McNamara challenges Senator Ahearn over Dáil vote comments

Clare Independent TD Michael McNamara has described Senator Garret Ahearn’s criticism of Independent TDs who yesterday voted No Confidence in Justice Minister Helen McEntee as “facetious” and “surprising”.

Deputy McNamara has responded by suggesting that the Tipperary-based Senator is “opting to ignore the depletion in numbers of Gardaí in Tipperary merely for advancement within his own party.”

“The Garda numbers in the Clare/Tipperary Division have fallen considerably during Helen McEntee’s term of office and I am surprised that Senator Ahearn has no issue with the resultant increase in antisocial behaviour in towns like Clonmel and Ennis,” added Deputy McNamara.

Figures released by the Department of Justice in response to a Parliamentary Question by Deputy McNamara reveal that the number of serving Gardaí in the Clare and Tipperary Garda Division dropped from 727 in November 2020 to 674 in November 2023, while numbers nationally decreased by almost 4,000 to 13,940 in the three years to November 2023.

“Senator Ahearn’s comments are facetious and bely the situation faced by communities across rural Ireland that have witnessed the closure of Garda stations and an overall decrease in the number of serving Gardaí,” explained Deputy McNamara. “It comes as a great surprise to me that any politician aspiring to represent Tipperary would be happy with the depleted numbers of Gardaí serving in the Clare and Tipperary Garda Division.”

Speaking during yesterday’s Motion of No Confidence in Helen McEntee, Deputy McNamara said, “There is much about personalities and criticism of people’s personalities on both sides of this House. For me, this is not about personalities at all, for what it is worth. The Minister is a fine person and a relatively competent politician. There must, though, be political accountability in this House, in this democracy. This must be the case for health services and security services. Unfortunately, there are fewer gardaí in the State now. The total is a little under 14,000 now, while there was a little under 18,000 at the start of this Dáil term.”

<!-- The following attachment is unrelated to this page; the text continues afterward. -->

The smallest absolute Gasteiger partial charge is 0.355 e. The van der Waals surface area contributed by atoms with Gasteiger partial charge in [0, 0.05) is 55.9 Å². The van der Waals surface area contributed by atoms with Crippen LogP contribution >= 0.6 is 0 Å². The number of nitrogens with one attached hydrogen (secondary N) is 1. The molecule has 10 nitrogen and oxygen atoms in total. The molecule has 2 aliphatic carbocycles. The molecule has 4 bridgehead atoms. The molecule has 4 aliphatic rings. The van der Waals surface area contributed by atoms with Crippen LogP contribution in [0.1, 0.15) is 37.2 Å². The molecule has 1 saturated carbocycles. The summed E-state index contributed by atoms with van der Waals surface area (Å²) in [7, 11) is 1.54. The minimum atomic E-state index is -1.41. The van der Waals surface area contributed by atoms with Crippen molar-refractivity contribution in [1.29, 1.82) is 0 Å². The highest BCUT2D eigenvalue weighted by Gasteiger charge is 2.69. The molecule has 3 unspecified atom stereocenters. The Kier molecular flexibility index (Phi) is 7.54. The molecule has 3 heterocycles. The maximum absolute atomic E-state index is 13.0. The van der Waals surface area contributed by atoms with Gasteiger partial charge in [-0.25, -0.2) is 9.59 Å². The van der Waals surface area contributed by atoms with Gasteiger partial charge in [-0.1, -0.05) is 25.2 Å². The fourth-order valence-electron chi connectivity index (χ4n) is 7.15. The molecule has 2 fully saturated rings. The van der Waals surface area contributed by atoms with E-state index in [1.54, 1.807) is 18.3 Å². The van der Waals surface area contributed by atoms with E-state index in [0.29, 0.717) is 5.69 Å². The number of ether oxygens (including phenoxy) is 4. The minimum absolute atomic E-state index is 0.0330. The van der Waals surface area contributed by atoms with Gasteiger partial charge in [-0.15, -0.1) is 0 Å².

“Of those gardaí, they are spending more time behind computers. That is annoying them, and they are losing confidence in their Garda management,” he continued. “We might ask what that has to do with the Minister. It is the role of the Government to put management in place in the health service or An Garda Síochána that is able and resourced to do the job. It is very clear from the views, responses and votes of rank and file gardaí, with regard to the GRA, that they do not have confidence. The problem is resources or Garda management. Either way, that becomes the Minister’s problem because she is the one who is accountable to the House for that.”

Deputy McNamara added, “I regret not being able to express confidence in the Minister. I hope she will recruit a lot more gardaí and develop systems whereby they have more time on the beat and are not tied up as much behind their desks. All I can go on is what I am seeing and hearing in my constituency. The lack of gardaí on the beat is resulting in increasing antisocial behaviour not just on the streets of Dublin but on the streets of Ennis. That is a problem because people now expect gardaí to be transferred from rural towns to Dublin. There is not the capacity for that.”

“There is a real problem with policing in this State and there has to be political accountability. It is not that I take any pleasure in not voting confidence in the Minister, but there has to be political accountability and on that basis I regret that I cannot express confidence in the Government on this issue,” concluded Deputy McNamara.